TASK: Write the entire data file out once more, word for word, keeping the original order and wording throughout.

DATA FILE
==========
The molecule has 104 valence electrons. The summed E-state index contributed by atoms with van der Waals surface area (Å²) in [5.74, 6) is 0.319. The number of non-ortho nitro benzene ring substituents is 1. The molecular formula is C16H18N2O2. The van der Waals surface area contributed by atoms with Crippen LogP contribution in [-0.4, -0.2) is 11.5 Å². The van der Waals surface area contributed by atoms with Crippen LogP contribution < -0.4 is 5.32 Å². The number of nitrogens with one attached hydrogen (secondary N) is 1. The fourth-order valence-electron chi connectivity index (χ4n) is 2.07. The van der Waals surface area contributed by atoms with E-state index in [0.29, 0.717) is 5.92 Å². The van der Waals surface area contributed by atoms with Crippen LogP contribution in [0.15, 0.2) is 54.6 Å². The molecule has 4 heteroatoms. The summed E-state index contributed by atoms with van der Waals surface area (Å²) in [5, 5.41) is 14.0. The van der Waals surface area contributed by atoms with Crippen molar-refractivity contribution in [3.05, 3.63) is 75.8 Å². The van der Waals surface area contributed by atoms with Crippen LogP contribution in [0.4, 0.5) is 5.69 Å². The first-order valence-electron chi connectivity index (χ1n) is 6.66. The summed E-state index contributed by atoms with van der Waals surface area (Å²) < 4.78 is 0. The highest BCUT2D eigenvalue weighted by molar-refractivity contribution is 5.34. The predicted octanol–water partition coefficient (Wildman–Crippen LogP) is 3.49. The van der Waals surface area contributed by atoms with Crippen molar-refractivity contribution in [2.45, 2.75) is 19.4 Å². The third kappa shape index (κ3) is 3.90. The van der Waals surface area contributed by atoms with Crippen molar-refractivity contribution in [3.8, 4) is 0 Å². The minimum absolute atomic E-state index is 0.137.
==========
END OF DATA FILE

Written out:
The molecule has 104 valence electrons. The summed E-state index contributed by atoms with van der Waals surface area (Å²) in [5.74, 6) is 0.319. The number of non-ortho nitro benzene ring substituents is 1. The molecular formula is C16H18N2O2. The van der Waals surface area contributed by atoms with Crippen LogP contribution in [-0.4, -0.2) is 11.5 Å². The van der Waals surface area contributed by atoms with Crippen LogP contribution < -0.4 is 5.32 Å². The number of nitrogens with one attached hydrogen (secondary N) is 1. The fourth-order valence-electron chi connectivity index (χ4n) is 2.07. The van der Waals surface area contributed by atoms with E-state index in [0.29, 0.717) is 5.92 Å². The van der Waals surface area contributed by atoms with Crippen LogP contribution in [0.15, 0.2) is 54.6 Å². The molecule has 4 heteroatoms. The summed E-state index contributed by atoms with van der Waals surface area (Å²) in [5, 5.41) is 14.0. The van der Waals surface area contributed by atoms with Crippen molar-refractivity contribution in [3.05, 3.63) is 75.8 Å². The van der Waals surface area contributed by atoms with Crippen LogP contribution in [0.4, 0.5) is 5.69 Å². The first-order valence-electron chi connectivity index (χ1n) is 6.66. The summed E-state index contributed by atoms with van der Waals surface area (Å²) < 4.78 is 0. The highest BCUT2D eigenvalue weighted by molar-refractivity contribution is 5.34. The predicted octanol–water partition coefficient (Wildman–Crippen LogP) is 3.49. The van der Waals surface area contributed by atoms with Crippen molar-refractivity contribution in [2.45, 2.75) is 19.4 Å². The third kappa shape index (κ3) is 3.90. The van der Waals surface area contributed by atoms with Crippen molar-refractivity contribution in [3.8, 4) is 0 Å². The minimum absolute atomic E-state index is 0.137.